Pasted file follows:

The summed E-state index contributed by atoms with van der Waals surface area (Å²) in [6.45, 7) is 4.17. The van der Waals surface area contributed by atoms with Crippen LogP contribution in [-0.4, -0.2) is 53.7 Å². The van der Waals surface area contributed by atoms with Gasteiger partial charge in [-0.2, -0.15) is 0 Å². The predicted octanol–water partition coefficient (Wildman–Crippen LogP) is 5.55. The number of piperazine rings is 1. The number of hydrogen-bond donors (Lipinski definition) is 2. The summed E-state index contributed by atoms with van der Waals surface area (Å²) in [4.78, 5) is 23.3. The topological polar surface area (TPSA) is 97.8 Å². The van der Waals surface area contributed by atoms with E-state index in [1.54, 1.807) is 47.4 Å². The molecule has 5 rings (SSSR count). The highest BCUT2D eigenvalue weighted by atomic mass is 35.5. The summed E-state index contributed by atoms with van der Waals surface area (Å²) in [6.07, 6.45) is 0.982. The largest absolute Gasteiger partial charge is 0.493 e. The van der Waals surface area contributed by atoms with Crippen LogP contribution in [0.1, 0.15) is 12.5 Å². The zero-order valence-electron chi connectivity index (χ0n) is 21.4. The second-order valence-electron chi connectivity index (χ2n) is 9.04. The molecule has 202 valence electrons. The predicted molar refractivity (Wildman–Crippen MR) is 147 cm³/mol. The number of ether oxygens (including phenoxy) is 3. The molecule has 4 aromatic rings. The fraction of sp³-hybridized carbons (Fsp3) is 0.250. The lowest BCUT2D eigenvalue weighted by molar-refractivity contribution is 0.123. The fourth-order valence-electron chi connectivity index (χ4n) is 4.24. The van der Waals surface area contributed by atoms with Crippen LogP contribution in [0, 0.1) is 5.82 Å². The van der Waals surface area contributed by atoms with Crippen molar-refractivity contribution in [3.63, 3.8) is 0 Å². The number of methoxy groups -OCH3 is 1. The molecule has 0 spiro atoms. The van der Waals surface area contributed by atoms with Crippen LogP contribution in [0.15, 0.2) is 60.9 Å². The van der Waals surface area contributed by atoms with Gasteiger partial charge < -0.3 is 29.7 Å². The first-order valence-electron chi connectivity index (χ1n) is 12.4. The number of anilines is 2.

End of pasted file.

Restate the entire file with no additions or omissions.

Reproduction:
The summed E-state index contributed by atoms with van der Waals surface area (Å²) in [6.45, 7) is 4.17. The van der Waals surface area contributed by atoms with Crippen LogP contribution in [-0.4, -0.2) is 53.7 Å². The van der Waals surface area contributed by atoms with Gasteiger partial charge in [-0.2, -0.15) is 0 Å². The predicted octanol–water partition coefficient (Wildman–Crippen LogP) is 5.55. The number of piperazine rings is 1. The number of hydrogen-bond donors (Lipinski definition) is 2. The summed E-state index contributed by atoms with van der Waals surface area (Å²) in [4.78, 5) is 23.3. The topological polar surface area (TPSA) is 97.8 Å². The van der Waals surface area contributed by atoms with E-state index in [1.54, 1.807) is 47.4 Å². The molecule has 5 rings (SSSR count). The highest BCUT2D eigenvalue weighted by atomic mass is 35.5. The summed E-state index contributed by atoms with van der Waals surface area (Å²) in [6.07, 6.45) is 0.982. The largest absolute Gasteiger partial charge is 0.493 e. The van der Waals surface area contributed by atoms with Crippen LogP contribution in [0.1, 0.15) is 12.5 Å². The zero-order valence-electron chi connectivity index (χ0n) is 21.4. The second-order valence-electron chi connectivity index (χ2n) is 9.04. The molecule has 202 valence electrons. The predicted molar refractivity (Wildman–Crippen MR) is 147 cm³/mol. The number of ether oxygens (including phenoxy) is 3. The molecule has 4 aromatic rings. The fraction of sp³-hybridized carbons (Fsp3) is 0.250. The lowest BCUT2D eigenvalue weighted by molar-refractivity contribution is 0.123. The fourth-order valence-electron chi connectivity index (χ4n) is 4.24. The van der Waals surface area contributed by atoms with Crippen LogP contribution in [0, 0.1) is 5.82 Å². The van der Waals surface area contributed by atoms with Crippen molar-refractivity contribution in [3.63, 3.8) is 0 Å². The number of methoxy groups -OCH3 is 1. The molecule has 0 spiro atoms. The van der Waals surface area contributed by atoms with Crippen LogP contribution in [0.15, 0.2) is 60.9 Å². The van der Waals surface area contributed by atoms with Gasteiger partial charge < -0.3 is 29.7 Å². The first-order valence-electron chi connectivity index (χ1n) is 12.4. The number of anilines is 2.